I love March Madness. For a few weeks, as spring greets us, student athletes from colleges across the US compete first for the championships in their regional conferences, and a coveted spot in the annual tournament. And then, there are four frantic and beautiful rounds of single elimination games leading up to the crowning of a new champion the first weekend in April.
I could wax poetic about the skill and stamina, the strategy and the speed and strength, and the dance. If you don’t like basketball, nothing I say will convince you. Basketball is a love borne early that lasts a lifetime.
My childhood team, the Vaqueros (cowboys) were a legendary championship team that may be likened to the Bulls of the ‘90s but who played with the speed and intensity of college hoops. Of the 16 years I spent in Puerto Rico, they won eight championships (not counting regionals).
My first live game, against the nemesis team, broke records when one of its legendary players reached a ridiculous landmark of points, before the three-point line was even instituted, and he did it from mid-court. Nothin’ but net!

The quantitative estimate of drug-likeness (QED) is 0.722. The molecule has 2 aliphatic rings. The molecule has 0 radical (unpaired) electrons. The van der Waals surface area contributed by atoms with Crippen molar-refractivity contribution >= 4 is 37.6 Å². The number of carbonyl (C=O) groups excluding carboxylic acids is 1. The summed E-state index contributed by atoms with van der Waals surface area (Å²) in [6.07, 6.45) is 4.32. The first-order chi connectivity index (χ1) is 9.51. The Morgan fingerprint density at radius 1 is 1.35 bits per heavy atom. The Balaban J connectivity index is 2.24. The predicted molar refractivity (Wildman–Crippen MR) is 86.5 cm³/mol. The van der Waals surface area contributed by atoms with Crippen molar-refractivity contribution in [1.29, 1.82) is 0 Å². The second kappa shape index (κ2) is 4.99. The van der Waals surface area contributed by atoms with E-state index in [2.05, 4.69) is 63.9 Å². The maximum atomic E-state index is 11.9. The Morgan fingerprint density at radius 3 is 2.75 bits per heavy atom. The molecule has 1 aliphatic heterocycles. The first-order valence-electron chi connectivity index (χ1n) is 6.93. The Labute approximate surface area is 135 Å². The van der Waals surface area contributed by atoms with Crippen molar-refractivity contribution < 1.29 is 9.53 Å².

I was there with my Mom and her god-sister. It was a day when I experienced a multitude of highs, followed by a day where family ties were ruptured, broken, and permanently damaged, and which began a descent into a private hell I will never shake…
Joy, elation, and then misery—but at the heart of it, to cut through the pain, basketball. Always basketball. Basketball as (escape) salvation.
Just as with music, I’ve attached precious memories to games and tournaments throughout the years. You know how you can hear a few bars from a song and it can literally transport you across time and space to a specific moment with a very specific someone? Basketball brings me that joy as well.
Four years ago, as March Madness flourished and many brackets bled, I found myself writing a short story (How Nadine and Libby Escaped Destiny), based on a comment about a song. Later that year, I was further inspired and had a dozen more stories -- and these became Because She Was a Woman.
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There is no guarantee that basketball will inspire me to write great stories during this year’s tournament, but I do know that the games do inspire many passions and memories of emotional milestones and breakthroughs. So if not now, maybe later. But now, basketball!